TK Waters has been an adjunct professor of religion at Western Kentucky University for six years. They have a master's degree in religious studies from Western Kentucky University and a bachelor's degree in English literature and religious studies from Western Kentucky University.
Tribunes and Commoners
Act 1, Scene 1 opens with two tribunes, or Roman officers who are chosen to protect the masses, on a street in Rome. The two tribunes, Flavius and Marullus, confront the commoners (ordinary persons, people who are not part of the Roman government in this case) who are in crowding the street. Trying to keep order in the city, the tribunes decide to send the commoners away. Flavius says, ''Hence! home, you idle creatures get you home: / Is this a holiday?'' He tells the commoners that they should not be out on a workday without wearing their work clothes, and assumes that they are all irresponsibly leaving their work.
The tribunes have a frustrating conversation with a cobbler, a person who repairs shoes as their trade. Flavius asks what his trade is, why he is not working, and why he is wearing his nice clothes. The cobbler, in typical Shakespearean style, responds with a series of puns (plays on words) that undermine the tribunes' position without them being aware of it. After some frustrating conversation between Marullus and the cobbler, the cobbler tells them that he is ''a mender of bad soles'' making a pun that implies he also tries to fix bad ''souls,'' and that he can help Flavius and Marullus with this.
Setting the Scene
When the tribunes ask the cobbler why he is leading the rest of the commoners through the streets, he replies that he is merely trying to get them to wear out their shoes so he has more business. He then says, ''But, indeed, sir, we make holiday,/ to see Caesar and to rejoice in his triumph.'' The commoners are in support of Caesar because of the oppression they received under their previous ruler, Pompey. Marullus is very upset by this, claiming the commoners are terrible for celebrating Caesar's conquest of Pompey when they had just been singing Pompey's praises days before. Flavius sends the commoners away to avoid more conflict.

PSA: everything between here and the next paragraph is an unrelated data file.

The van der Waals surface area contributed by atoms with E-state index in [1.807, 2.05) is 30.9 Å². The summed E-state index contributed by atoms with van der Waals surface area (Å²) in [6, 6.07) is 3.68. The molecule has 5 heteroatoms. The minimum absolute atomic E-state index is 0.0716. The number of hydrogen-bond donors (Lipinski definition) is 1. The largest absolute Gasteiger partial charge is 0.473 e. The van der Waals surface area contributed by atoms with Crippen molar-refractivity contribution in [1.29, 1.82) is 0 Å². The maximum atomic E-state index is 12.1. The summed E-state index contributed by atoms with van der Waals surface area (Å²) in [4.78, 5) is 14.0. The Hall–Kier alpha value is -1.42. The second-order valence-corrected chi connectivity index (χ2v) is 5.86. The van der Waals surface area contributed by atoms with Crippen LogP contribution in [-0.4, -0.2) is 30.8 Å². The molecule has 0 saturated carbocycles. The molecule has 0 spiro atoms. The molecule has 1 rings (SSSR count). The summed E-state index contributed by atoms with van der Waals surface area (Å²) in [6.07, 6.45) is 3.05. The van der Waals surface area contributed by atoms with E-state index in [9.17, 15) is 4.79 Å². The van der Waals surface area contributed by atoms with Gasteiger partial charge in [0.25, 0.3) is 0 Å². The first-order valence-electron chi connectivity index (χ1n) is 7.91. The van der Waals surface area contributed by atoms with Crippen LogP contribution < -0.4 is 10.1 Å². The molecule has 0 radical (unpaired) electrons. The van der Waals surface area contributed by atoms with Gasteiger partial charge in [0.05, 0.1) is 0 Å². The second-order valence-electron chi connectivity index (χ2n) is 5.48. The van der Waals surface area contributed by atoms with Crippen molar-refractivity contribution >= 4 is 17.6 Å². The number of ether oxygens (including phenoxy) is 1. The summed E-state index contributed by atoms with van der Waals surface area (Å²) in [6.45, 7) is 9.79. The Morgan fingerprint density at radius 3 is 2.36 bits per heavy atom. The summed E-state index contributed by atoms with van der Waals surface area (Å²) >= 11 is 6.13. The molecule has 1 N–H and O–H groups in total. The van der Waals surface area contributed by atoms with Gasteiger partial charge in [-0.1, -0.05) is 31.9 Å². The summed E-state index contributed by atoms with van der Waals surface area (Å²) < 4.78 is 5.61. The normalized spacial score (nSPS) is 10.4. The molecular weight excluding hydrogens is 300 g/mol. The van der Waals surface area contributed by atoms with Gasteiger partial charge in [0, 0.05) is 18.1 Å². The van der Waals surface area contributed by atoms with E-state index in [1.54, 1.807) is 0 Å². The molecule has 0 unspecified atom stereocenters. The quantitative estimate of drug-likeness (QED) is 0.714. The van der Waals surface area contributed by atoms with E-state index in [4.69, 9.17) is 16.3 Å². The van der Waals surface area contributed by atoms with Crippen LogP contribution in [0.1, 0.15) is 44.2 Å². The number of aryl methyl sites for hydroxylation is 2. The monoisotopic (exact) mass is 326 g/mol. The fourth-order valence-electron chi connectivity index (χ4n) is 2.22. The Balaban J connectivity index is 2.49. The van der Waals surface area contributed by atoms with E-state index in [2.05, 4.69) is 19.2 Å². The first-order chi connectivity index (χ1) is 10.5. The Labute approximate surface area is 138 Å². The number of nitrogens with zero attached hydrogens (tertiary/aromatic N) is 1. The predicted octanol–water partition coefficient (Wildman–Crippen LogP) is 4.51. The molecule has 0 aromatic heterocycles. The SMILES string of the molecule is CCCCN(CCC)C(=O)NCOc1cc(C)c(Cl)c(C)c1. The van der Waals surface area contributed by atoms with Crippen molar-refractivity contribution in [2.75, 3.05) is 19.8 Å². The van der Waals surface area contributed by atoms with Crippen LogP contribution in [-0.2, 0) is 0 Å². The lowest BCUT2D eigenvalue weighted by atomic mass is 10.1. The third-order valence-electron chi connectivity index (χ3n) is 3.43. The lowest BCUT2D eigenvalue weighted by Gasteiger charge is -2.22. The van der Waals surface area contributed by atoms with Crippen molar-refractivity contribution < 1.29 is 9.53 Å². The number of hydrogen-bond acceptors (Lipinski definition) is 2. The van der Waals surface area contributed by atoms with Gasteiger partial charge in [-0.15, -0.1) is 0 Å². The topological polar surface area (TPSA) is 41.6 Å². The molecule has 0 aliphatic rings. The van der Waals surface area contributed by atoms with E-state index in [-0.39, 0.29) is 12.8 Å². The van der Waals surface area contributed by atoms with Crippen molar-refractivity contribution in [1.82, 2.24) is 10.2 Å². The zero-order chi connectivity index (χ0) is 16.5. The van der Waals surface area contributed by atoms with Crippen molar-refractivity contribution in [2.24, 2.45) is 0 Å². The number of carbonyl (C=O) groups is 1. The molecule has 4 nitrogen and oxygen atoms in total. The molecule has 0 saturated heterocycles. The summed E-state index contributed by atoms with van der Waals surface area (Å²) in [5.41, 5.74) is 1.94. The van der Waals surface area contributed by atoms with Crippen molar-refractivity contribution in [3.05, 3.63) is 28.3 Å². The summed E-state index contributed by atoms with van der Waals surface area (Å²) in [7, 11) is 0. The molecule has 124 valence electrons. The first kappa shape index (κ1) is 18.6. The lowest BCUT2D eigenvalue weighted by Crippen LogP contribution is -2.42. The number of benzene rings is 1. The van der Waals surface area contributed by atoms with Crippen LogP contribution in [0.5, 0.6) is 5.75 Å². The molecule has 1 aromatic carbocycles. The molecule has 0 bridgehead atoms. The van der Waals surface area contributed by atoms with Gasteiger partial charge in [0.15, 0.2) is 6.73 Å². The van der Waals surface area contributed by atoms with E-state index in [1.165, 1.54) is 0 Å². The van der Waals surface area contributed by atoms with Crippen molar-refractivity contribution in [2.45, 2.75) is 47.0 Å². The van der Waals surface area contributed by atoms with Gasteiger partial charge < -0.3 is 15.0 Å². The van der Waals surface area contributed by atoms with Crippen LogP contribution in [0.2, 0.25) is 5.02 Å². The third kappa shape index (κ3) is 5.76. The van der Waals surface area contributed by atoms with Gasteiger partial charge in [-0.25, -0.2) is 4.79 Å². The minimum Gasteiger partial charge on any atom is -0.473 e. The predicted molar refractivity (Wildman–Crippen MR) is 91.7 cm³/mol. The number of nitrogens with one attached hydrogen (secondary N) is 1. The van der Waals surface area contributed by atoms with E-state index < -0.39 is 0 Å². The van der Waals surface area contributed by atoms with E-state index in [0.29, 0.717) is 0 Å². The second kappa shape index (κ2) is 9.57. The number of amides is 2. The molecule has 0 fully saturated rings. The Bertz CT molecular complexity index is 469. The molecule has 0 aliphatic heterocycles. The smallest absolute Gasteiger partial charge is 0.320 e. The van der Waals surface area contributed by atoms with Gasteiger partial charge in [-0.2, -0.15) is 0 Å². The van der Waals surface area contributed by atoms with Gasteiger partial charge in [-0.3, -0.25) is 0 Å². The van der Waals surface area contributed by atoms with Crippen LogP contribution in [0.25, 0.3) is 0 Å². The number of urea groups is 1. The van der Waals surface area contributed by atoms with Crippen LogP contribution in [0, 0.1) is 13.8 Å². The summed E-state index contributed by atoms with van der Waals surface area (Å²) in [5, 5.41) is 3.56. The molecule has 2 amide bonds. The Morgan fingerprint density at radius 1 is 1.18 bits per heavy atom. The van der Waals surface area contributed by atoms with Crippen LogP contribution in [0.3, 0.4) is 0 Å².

Both Flavius and Marullus are shaken by this new support of Caesar immediately following Pompey's defeat. They decide to try diminishing support for Caesar by getting the commoners off the street, and Flavius says, ''Disrobe the images / If you do find them deck'd with ceremonies.'' The scene closes with Flavius saying, ''These growing feathers pluck'd from Caesar's wing / Will make him fly an ordinary pitch, / Who else would soar above the view of men / And keep us all in servile fearfulness.'' He is telling Marullus that they must ''pluck'' out the commoners who support Caesar so he cannot gain so much power and arrogance that he will oppress them in fearful obedience.
This scene introduces us to the main events that have occurred before the play: Caesar has defeated Pompey and the commoners support him, including the cobbler, who makes puns about the situation. This causes the tribunes to attempt to control the commoners and keep them off the streets to make Caesar's support falter.
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